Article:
Inspection by Firemen

Inspection by Firemen

The question as to who should perform the fire inspections has many phases. It requires a certain amount of knowledge and a certain amount of tact to do this work successfully. This is especially true of the inspection of business premises. To understand all of the fire hazards that accompany the various types of manufacture would perhaps be beyond one individual, but the inspector should have at least a working knowledge of the danger that beset the fireman in his work in the different classes of risks. And this requires special training.

For this reason the inspection bureau or squad is a practical necessity in a city which has a large manufacturing section. The men of this unit are fitted by study and training to understand all of the conditions which they are apt to encounter and to visualize the dangers from a fire standpoint which must be guarded against.

But there is another very important viewpoint of the question of inspections and that is the necessity for the firemen to know the character and layout of all the buildings in which he may be called upon to fight fires. Only by visiting such buildings and going through them carefully can he obtain the knowledge which he must have to successfully meet the crisis of fire. This know lege requires not only quick thinking and quick action, but also must be predicated upon a thorough understanding of conditions.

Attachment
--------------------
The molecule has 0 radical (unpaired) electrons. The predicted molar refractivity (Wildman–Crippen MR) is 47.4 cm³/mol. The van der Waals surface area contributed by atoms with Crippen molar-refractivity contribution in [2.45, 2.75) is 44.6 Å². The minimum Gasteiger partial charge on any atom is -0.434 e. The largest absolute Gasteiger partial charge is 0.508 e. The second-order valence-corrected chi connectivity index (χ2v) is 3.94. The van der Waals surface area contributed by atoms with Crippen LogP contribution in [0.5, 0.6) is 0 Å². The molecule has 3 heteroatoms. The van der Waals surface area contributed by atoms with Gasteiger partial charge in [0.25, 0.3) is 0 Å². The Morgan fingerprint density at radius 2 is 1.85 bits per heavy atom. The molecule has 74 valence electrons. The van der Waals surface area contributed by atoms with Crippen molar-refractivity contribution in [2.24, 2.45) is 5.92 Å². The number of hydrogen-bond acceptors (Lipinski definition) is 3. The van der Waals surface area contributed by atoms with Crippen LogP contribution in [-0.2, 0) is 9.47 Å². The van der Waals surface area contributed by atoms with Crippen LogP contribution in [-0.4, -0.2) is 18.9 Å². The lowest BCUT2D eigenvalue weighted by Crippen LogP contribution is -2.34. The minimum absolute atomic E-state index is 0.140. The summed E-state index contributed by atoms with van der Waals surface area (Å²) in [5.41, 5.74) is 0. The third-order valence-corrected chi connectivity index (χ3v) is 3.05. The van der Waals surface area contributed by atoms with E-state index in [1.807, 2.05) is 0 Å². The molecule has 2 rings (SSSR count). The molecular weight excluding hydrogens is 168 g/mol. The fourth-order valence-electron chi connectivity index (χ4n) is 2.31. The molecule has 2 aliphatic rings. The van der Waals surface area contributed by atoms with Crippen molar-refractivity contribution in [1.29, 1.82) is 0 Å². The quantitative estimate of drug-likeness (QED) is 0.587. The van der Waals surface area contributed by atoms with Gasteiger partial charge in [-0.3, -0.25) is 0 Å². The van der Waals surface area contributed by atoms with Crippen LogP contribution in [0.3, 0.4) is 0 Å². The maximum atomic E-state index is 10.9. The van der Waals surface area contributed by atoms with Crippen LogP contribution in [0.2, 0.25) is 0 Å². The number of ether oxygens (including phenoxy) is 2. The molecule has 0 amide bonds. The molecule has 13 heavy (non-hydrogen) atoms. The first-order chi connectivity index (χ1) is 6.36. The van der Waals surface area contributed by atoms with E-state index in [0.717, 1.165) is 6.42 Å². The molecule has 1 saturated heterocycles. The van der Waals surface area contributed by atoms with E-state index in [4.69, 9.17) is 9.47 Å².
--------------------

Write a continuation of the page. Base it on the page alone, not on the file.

So that, whether there be a specially trained squad of inspectors in the department or not, the schooling of all the men in the art—for it is an art—of inspection is a necessity, and the chief who sees to it that his men know how to do this work well is wise and is laying the foundation of an efficient fire department.

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INSPECTION BY FIREMEN

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INSPECTION BY FIREMEN

The work of inspection of buildings by firemen has proved to be more effective than any other fire prevention measure that has been adopted in New York. It is the province of the fireman to know the class of buildings he has to fight fire in and the only way for him to gain that information is by personal inspection. What the amateur fire prevention people know cannot be of any assistance to those who have to do the actual work of extinguishment. It is therefore the special duty of uniformed firemen to do the work of inspection and even in smaller cities it is possible that men can be detailed for the work without affecting the general routine of the department.